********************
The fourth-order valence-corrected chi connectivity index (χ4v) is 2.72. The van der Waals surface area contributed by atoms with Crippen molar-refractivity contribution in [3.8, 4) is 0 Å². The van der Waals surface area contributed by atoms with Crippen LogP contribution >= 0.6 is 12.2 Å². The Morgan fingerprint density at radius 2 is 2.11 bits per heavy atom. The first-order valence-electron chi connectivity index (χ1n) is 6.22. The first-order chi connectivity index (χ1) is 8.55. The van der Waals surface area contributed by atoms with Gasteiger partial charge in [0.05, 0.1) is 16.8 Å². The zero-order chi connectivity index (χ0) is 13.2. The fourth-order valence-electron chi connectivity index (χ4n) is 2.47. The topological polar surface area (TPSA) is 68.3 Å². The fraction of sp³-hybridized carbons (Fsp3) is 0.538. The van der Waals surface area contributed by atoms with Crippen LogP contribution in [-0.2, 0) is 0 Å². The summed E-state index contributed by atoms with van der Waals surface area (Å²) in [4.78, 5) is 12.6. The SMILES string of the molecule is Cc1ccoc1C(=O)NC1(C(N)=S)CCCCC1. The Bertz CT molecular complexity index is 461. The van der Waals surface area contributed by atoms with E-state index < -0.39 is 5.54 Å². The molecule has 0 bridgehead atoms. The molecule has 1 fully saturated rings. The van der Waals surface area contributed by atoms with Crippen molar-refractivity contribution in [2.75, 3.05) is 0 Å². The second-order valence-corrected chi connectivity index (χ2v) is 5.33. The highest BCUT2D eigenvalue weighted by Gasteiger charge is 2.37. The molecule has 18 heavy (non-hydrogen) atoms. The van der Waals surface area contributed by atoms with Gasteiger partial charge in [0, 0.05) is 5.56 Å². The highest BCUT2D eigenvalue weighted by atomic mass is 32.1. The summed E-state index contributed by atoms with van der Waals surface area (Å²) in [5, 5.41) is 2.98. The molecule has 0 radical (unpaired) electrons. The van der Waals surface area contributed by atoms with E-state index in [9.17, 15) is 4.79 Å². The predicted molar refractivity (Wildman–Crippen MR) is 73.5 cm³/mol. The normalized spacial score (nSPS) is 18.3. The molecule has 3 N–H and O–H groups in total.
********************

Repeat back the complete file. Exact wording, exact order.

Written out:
The fourth-order valence-corrected chi connectivity index (χ4v) is 2.72. The van der Waals surface area contributed by atoms with Crippen molar-refractivity contribution in [3.8, 4) is 0 Å². The van der Waals surface area contributed by atoms with Crippen LogP contribution >= 0.6 is 12.2 Å². The Morgan fingerprint density at radius 2 is 2.11 bits per heavy atom. The first-order valence-electron chi connectivity index (χ1n) is 6.22. The first-order chi connectivity index (χ1) is 8.55. The van der Waals surface area contributed by atoms with Gasteiger partial charge in [0.05, 0.1) is 16.8 Å². The zero-order chi connectivity index (χ0) is 13.2. The fourth-order valence-electron chi connectivity index (χ4n) is 2.47. The topological polar surface area (TPSA) is 68.3 Å². The fraction of sp³-hybridized carbons (Fsp3) is 0.538. The van der Waals surface area contributed by atoms with Crippen LogP contribution in [-0.2, 0) is 0 Å². The summed E-state index contributed by atoms with van der Waals surface area (Å²) in [4.78, 5) is 12.6. The SMILES string of the molecule is Cc1ccoc1C(=O)NC1(C(N)=S)CCCCC1. The Bertz CT molecular complexity index is 461. The van der Waals surface area contributed by atoms with E-state index < -0.39 is 5.54 Å². The molecule has 0 bridgehead atoms. The molecule has 1 fully saturated rings. The van der Waals surface area contributed by atoms with Crippen molar-refractivity contribution in [2.75, 3.05) is 0 Å². The second-order valence-corrected chi connectivity index (χ2v) is 5.33. The highest BCUT2D eigenvalue weighted by Gasteiger charge is 2.37. The molecule has 18 heavy (non-hydrogen) atoms. The van der Waals surface area contributed by atoms with Gasteiger partial charge in [0, 0.05) is 5.56 Å². The highest BCUT2D eigenvalue weighted by atomic mass is 32.1. The summed E-state index contributed by atoms with van der Waals surface area (Å²) in [5, 5.41) is 2.98. The molecule has 0 radical (unpaired) electrons. The van der Waals surface area contributed by atoms with E-state index in [9.17, 15) is 4.79 Å². The predicted molar refractivity (Wildman–Crippen MR) is 73.5 cm³/mol. The normalized spacial score (nSPS) is 18.3. The molecule has 3 N–H and O–H groups in total.